What does John 13:26 mean?
ESV: Jesus answered, "It is he to whom I will give this morsel of bread when I have dipped it." So when he had dipped the morsel, he gave it to Judas, the son of Simon Iscariot.
NIV: Jesus answered, "It is the one to whom I will give this piece of bread when I have dipped it in the dish." Then, dipping the piece of bread, he gave it to Judas, the son of Simon Iscariot.
NASB: Jesus then *answered, 'That man is the one for whom I shall dip the piece of bread and give it to him.' So when He had dipped the piece of bread, He *took and *gave it to Judas, the son of Simon Iscariot.
CSB: Jesus replied, "He’s the one I give the piece of bread to after I have dipped it." When he had dipped the bread, he gave it to Judas, Simon Iscariot’s son.
NLT: Jesus responded, 'It is the one to whom I give the bread I dip in the bowl.' And when he had dipped it, he gave it to Judas, son of Simon Iscariot.
KJV: Jesus answered, He it is, to whom I shall give a sop, when I have dipped it. And when he had dipped the sop, he gave it to Judas Iscariot, the son of Simon.
NKJV: Jesus answered, “It is he to whom I shall give a piece of bread when I have dipped it.” And having dipped the bread, He gave it to Judas Iscariot, the son of Simon.
Verse Commentary:
Jesus predicted that one of the men present at this last supper would betray Him (John 13:21–22). Peter signaled to John, who is directly to Jesus' right, to ask who this person is (John 13:23–24). As was custom, the men are reclining on their left sides around the food. That places John to the right of Jesus, facing away from Him. In order to ask his question, John must lean back (John 13:25). He can probably hear Jesus better than anyone else, but he's in an awkward position to see. That would explain why, so far as we can tell, neither John nor the others realize Jesus has identified Judas as the traitor.

Matthew, again, includes details which John does not feel the need to repeat (Matthew 26:22–23). While John refers to Judas taking this food and then leaving (John 13:27–30), Matthew indicates that Judas directly asks Jesus if the prediction is about him (Matthew 26:25). While Matthew indicates that Jesus gives Judas a direct answer, no one seems to respond. John, here, fills in what Matthew leaves out. In the emotion and hubbub of the moment, this exchange between Jesus and Judas is partly lost. Different disciples hear different things, but no one gets enough information to clearly understand.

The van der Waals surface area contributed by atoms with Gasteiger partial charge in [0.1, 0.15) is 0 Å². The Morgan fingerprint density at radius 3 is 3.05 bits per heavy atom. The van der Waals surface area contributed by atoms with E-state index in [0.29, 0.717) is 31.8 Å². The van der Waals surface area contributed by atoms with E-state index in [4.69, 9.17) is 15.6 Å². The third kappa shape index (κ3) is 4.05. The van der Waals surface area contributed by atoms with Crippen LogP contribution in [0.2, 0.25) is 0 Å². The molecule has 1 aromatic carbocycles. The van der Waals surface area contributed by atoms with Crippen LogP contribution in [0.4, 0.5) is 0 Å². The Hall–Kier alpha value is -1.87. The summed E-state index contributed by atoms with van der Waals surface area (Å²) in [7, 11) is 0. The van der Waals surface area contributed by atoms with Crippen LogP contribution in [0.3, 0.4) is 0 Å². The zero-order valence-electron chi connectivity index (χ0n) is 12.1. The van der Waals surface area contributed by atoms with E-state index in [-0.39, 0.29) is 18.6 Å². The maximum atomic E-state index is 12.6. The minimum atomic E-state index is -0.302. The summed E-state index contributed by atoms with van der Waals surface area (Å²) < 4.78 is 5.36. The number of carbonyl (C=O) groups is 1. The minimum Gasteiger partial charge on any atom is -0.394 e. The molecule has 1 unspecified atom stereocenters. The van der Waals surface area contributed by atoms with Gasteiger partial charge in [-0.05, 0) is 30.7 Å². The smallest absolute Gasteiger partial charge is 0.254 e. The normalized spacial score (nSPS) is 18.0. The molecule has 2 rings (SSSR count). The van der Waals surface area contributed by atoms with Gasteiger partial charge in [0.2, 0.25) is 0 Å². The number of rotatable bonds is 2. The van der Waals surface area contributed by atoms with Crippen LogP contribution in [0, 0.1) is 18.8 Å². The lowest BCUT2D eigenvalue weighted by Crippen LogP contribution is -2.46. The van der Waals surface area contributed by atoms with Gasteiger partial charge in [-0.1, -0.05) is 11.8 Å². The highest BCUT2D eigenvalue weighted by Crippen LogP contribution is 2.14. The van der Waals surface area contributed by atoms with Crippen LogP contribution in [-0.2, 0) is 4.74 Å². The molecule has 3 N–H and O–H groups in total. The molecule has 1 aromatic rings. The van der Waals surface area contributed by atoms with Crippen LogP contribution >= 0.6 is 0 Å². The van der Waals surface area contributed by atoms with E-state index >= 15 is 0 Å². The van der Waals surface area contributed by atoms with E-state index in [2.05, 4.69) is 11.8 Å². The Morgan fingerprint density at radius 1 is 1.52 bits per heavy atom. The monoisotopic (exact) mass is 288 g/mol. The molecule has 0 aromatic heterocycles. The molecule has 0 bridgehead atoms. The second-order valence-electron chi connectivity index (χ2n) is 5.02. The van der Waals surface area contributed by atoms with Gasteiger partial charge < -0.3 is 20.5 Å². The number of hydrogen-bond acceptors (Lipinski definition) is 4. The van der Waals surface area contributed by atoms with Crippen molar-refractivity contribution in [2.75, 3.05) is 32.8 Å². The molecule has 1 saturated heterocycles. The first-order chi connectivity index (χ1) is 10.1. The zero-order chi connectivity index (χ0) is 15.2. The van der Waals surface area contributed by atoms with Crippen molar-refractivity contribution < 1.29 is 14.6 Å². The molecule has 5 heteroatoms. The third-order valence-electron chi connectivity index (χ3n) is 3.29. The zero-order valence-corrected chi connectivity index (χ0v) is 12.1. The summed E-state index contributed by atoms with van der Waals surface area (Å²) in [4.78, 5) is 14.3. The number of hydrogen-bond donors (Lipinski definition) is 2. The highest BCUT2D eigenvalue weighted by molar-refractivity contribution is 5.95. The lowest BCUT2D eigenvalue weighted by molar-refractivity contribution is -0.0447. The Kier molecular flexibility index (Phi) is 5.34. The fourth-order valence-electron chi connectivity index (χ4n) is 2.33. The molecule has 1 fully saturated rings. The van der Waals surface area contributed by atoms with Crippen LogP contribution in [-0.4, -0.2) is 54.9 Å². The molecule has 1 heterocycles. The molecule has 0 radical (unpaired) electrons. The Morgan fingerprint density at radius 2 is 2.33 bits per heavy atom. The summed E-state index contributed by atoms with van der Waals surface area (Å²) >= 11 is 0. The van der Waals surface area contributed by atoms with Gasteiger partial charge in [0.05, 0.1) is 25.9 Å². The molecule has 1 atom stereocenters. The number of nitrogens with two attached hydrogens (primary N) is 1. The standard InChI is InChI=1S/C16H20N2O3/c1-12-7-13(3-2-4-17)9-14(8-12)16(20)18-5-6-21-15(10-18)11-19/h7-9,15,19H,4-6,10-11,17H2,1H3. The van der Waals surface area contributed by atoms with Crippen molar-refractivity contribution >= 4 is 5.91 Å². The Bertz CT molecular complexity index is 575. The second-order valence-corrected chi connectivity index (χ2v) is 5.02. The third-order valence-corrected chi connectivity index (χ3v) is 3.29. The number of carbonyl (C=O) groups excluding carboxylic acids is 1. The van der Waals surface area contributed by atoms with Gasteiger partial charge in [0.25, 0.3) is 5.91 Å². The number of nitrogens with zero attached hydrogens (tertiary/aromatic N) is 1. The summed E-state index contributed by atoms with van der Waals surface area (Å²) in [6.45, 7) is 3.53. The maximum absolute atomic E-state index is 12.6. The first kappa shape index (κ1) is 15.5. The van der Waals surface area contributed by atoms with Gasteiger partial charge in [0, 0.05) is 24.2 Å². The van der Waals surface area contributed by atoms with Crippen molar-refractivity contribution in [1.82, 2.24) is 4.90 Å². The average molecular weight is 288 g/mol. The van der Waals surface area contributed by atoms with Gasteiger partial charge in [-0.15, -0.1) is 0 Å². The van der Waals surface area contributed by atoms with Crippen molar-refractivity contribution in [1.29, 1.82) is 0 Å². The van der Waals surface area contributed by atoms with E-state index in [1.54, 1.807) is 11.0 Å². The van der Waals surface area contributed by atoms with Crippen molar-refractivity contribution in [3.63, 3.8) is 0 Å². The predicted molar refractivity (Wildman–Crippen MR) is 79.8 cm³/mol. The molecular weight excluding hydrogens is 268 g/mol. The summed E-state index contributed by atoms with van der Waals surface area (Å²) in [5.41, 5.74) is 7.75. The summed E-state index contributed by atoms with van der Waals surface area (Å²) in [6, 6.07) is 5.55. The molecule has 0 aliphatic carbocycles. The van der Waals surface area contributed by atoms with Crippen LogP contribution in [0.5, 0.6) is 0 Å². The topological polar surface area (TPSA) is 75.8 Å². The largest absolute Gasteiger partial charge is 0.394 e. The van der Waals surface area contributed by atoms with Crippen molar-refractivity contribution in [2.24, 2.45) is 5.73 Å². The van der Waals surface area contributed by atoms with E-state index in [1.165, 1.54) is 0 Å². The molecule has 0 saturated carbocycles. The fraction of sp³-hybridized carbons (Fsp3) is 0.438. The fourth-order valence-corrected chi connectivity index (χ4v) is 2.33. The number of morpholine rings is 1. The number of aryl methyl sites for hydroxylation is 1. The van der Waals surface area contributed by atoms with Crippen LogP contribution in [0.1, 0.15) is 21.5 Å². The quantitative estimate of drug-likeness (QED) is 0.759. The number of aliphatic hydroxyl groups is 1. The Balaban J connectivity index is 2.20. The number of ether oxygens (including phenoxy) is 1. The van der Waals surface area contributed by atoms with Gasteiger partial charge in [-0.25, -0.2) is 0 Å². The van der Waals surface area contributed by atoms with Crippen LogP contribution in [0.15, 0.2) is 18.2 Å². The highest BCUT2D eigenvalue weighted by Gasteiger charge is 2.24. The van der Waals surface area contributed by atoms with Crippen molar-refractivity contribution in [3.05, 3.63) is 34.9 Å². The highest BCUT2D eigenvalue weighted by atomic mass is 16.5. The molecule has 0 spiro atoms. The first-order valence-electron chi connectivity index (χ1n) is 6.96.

Sharing food with someone carried an implication of friendship and peace in the ancient world. This is why phrases like "breaking bread" and such are used as expressions of cooperation. Though He knows what will happen, Jesus has recently washed Judas' feet (John 13:2–5). Here He shows one last expression of friendship to the man plotting His death (Matthew 26:14–16).
Verse Context:
John 13:21–30 describes Jesus' awareness that Judas is a false believer. Rather than outing Judas as a traitor, Jesus simply mentions that one of the group will betray Him. That blunt statement confuses the disciples, who look at each other with suspicion. Jesus subtly identifies Judas in a comment made to John. This goes unrecognized until much later. Judas, however, knows exactly what the gesture means. At that moment, he is entirely under the control of Satan, and Jesus tells him to leave. The disciples assume Judas has been sent on a private errand.
Chapter Summary:
Jesus meets with a smaller group, possibly only the twelve disciples, in a private setting. Before eating a meal, Jesus performs the work of a lowly servant, washing the feet of the disciples. He explains that this is an object lesson. Their Lord is willing to serve in humility, so they are obligated to do the same. Jesus also predicts His impending betrayal, subtly telling Judas to leave and complete His conspiracy. The disciples don't realize what's happened, however. Peter foolishly brags about his loyalty. Jesus responds with a cutting prediction: Peter will deny his relationship to Christ three times in the next few hours.
Chapter Context:
The first twelve chapters of the gospel of John describe the public ministry of Jesus. Starting in chapter 13, most of what John describes are the last private moments Jesus enjoys prior to His crucifixion. This begins with Jesus washing the disciples' feet, establishing both an example and a command for humble service. Jesus also predicts His impending betrayal and Peter's cowardly denials. Following chapters contain Jesus' last instructions to the disciples, including a rich collection of truths which are central to the Christian faith.
Book Summary:
The disciple John wrote the gospel of John decades after the gospels of Matthew, Mark, and Luke were written. The author assumes that a reader is already familiar with the content of these other works. So, John presents a different perspective, with a greater emphasis on meaning. John uses seven miracles—which he calls "signs"— to prove that Jesus is, in fact, God incarnate. Some of the most well-known verses in the Bible are found here. None is more famous than the one-sentence summary of the gospel found in John 3:16.
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